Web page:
Finally, if you are dealing directly with a representative or a negotiator for the other party, remember you’re not negotiating with the negotiator; you’re negotiating with the client. Assume the negotiator will do his or her job and report back to the client. You want the other party and the negotiator to come to the conclusion virtually simultaneously that they are going to accept one of your predetermined, acceptable goals.

How can executives develop their negotiation skills?

There are numerous episodes every day when we negotiate without any thought about the process. Use those situations to attempt to persuade someone with a fact-based, rational approach to reach a reasonable conclusion.

In social settings, discussions will inevitably flow toward politics, religion or which professional athlete is overrated — moot, argumentative discussion no one can ‘win.’ As an exercise, force yourself to participate in the discussion with manners.

Listen, and don’t interrupt. When your chance comes, point out that you didn’t interrupt and you would like to be heard, give credence to the other views expressed, pick a point of view and advance it with facts and a well-reasoned rationale.

Even though your friends might expect it, don’t use words like ‘ridiculous,’ ‘idiot’ or refer to someone in any demeaning or derogatory way. Try to persuade with a calm, well-reasoned approach supported by facts and rational thinking.

Your goal is to have someone think or even say, ‘I enjoy his or her input, and he or she makes a good point worth considering.’

In negotiations, it is always a mistake to confuse a pleasant demeanor, manners and calm with softness. By the same token, yelling, fist pounding and crude comparisons do nothing to convince another party of the correctness of your position.

How can becoming a better negotiator help a business leader succeed?

Successful negotiation techniques can hopefully achieve a singular, major breakthrough for your business, but developing a calm, mannered, informed and well-reasoned approach to settle differences of opinion will affect all aspects of your business and life. Over the long term, this approach will make your business more enjoyable, less stressful and, hopefully, more successful.

Steven L. Kreuger is a partner with Secrest Wardle. Reach him at (616) 285-0143 or skreuger@secrestwardle.com.

Friday, 25 September 2009 20:00

The Harris File

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Born: Chester, Cheshire, England

Education: Bachelor’s degree in mechanical engineering, University of Wales

First job: Welder’s mate

What is the best business lesson you’ve learned?

I’ve had lots of various lessons that I’ve accrued, but the most important ones are probably to confront yourself with lots of different challenges, and fix people first. If your people are all right, the other issues will take care of themselves.

What traits or skills are essential for a business leader?

The way I assess it is that success takes three things: brains, balls and balance. You need to have at least a couple of those traits. There are people of average intelligence who are still successful because they have the balls to make the edgy decisions and they have the ability to balance themselves in their roles.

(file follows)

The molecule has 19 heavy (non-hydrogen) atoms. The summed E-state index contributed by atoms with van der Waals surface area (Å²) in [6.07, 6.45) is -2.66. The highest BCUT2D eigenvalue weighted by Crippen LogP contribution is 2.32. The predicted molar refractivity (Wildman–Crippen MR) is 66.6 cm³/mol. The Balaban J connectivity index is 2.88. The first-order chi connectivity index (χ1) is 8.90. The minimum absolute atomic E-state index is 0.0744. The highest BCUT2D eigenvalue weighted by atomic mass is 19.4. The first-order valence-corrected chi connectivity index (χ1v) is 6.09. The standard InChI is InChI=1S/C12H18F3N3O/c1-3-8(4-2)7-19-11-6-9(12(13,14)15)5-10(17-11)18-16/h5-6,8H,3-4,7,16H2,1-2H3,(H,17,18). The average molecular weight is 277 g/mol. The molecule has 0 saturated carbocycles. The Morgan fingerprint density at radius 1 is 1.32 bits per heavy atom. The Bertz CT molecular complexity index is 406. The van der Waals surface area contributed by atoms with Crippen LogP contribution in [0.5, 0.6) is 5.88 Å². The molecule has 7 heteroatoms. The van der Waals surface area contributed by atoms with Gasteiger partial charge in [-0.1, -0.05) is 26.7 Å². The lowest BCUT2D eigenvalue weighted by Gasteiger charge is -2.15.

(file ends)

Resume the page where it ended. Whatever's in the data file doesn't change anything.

What universal truths have you learned about leadership?

There is one truth that is continually reinforced to me: You are only as good as the team that supports you.

What is your definition of success?

To continue to grow and build relevance in an organization that is sustainable.

Wednesday, 26 August 2009 20:00

Finding alignment

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When Gary Marowske bought back FLAME Heating, Cooling & Electrical, it was not the same company he left two years earlier.

In 1998, a utility company bought the company, founded by Marowske’s father, Robert. The purchase was part of a roll-up of three HVAC contractors.

But the new owners didn’t prune the three cultures.

“They just let everybody do what they wanted to do,” says Marowske, who was let go along with his father. “[When] I bought the company back, we still had three different cultures.”

So he reclaimed control to get the 60 employees back on the same page with a clear set of core values, which included traits like integrity, professionalism, safety and compassion.

“One of the first things you have to do is get everybody on the same bus,” says Marowske, now president of the company, which reported 2008 revenue of $9.3 million.

Smart Business spoke with Marowske about bringing your employees together under a consistent culture.

Articulate your values. [Your company values] depend on what the leader’s values are, because the leader’s values end up being the corporate values. If the leader doesn’t believe in them, he’s not going to live them.

Every leader of an organization has some kind of vision, whether it’s written down or in their head, as to where they want it to go and what they want it to look like. When they walk in their office in the morning, how do they want the surroundings to be? How do they want their customers to be treated? You can work from there.

It just starts with attitude from the top, setting examples and communicating with people, ‘Here’s what it’s going to be.’ The people at the top have to believe in them. If they got all these things and the owner comes in, says, ‘We want to do it this way, but I don’t really need to because I’m the boss,’ that’ll never work. That top person has to set an example, and he’s got to be unwavering in doing the right thing.